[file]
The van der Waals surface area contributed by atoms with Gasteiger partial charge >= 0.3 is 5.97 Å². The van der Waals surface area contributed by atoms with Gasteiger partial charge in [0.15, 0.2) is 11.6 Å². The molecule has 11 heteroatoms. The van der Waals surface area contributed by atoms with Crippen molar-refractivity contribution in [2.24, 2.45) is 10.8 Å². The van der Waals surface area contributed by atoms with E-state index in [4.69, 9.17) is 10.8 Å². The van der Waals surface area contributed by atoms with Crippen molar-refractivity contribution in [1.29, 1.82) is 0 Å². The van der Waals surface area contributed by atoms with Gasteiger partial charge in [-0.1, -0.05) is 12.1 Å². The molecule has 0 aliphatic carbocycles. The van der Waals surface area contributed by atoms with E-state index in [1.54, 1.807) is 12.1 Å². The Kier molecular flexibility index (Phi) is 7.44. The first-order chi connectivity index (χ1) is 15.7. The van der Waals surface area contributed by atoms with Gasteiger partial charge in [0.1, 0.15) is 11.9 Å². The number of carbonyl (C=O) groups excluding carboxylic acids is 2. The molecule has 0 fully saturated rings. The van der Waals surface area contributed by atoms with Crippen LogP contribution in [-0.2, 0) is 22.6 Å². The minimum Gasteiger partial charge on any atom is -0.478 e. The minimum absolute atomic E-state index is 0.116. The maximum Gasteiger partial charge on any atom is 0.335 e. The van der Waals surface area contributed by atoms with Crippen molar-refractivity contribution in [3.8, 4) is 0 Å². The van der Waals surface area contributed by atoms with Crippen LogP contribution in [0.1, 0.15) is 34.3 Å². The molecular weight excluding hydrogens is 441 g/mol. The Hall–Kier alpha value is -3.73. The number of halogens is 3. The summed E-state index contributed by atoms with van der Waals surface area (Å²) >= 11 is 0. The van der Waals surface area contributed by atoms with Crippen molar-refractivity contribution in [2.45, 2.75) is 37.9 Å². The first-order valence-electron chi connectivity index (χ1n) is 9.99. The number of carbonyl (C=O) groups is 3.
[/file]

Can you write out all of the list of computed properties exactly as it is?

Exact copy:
The van der Waals surface area contributed by atoms with Gasteiger partial charge >= 0.3 is 5.97 Å². The van der Waals surface area contributed by atoms with Gasteiger partial charge in [0.15, 0.2) is 11.6 Å². The molecule has 11 heteroatoms. The van der Waals surface area contributed by atoms with Crippen molar-refractivity contribution in [2.24, 2.45) is 10.8 Å². The van der Waals surface area contributed by atoms with E-state index in [4.69, 9.17) is 10.8 Å². The van der Waals surface area contributed by atoms with Crippen molar-refractivity contribution in [1.29, 1.82) is 0 Å². The van der Waals surface area contributed by atoms with Gasteiger partial charge in [-0.1, -0.05) is 12.1 Å². The molecule has 0 aliphatic carbocycles. The van der Waals surface area contributed by atoms with E-state index in [1.54, 1.807) is 12.1 Å². The Kier molecular flexibility index (Phi) is 7.44. The first-order chi connectivity index (χ1) is 15.7. The van der Waals surface area contributed by atoms with Gasteiger partial charge in [0.1, 0.15) is 11.9 Å². The number of carbonyl (C=O) groups excluding carboxylic acids is 2. The molecule has 0 fully saturated rings. The van der Waals surface area contributed by atoms with Crippen LogP contribution in [-0.2, 0) is 22.6 Å². The minimum Gasteiger partial charge on any atom is -0.478 e. The minimum absolute atomic E-state index is 0.116. The maximum Gasteiger partial charge on any atom is 0.335 e. The van der Waals surface area contributed by atoms with Crippen molar-refractivity contribution in [3.8, 4) is 0 Å². The van der Waals surface area contributed by atoms with Crippen LogP contribution in [0.1, 0.15) is 34.3 Å². The molecular weight excluding hydrogens is 441 g/mol. The Hall–Kier alpha value is -3.73. The number of halogens is 3. The summed E-state index contributed by atoms with van der Waals surface area (Å²) >= 11 is 0. The van der Waals surface area contributed by atoms with Crippen molar-refractivity contribution in [2.45, 2.75) is 37.9 Å². The first-order valence-electron chi connectivity index (χ1n) is 9.99. The number of carbonyl (C=O) groups is 3.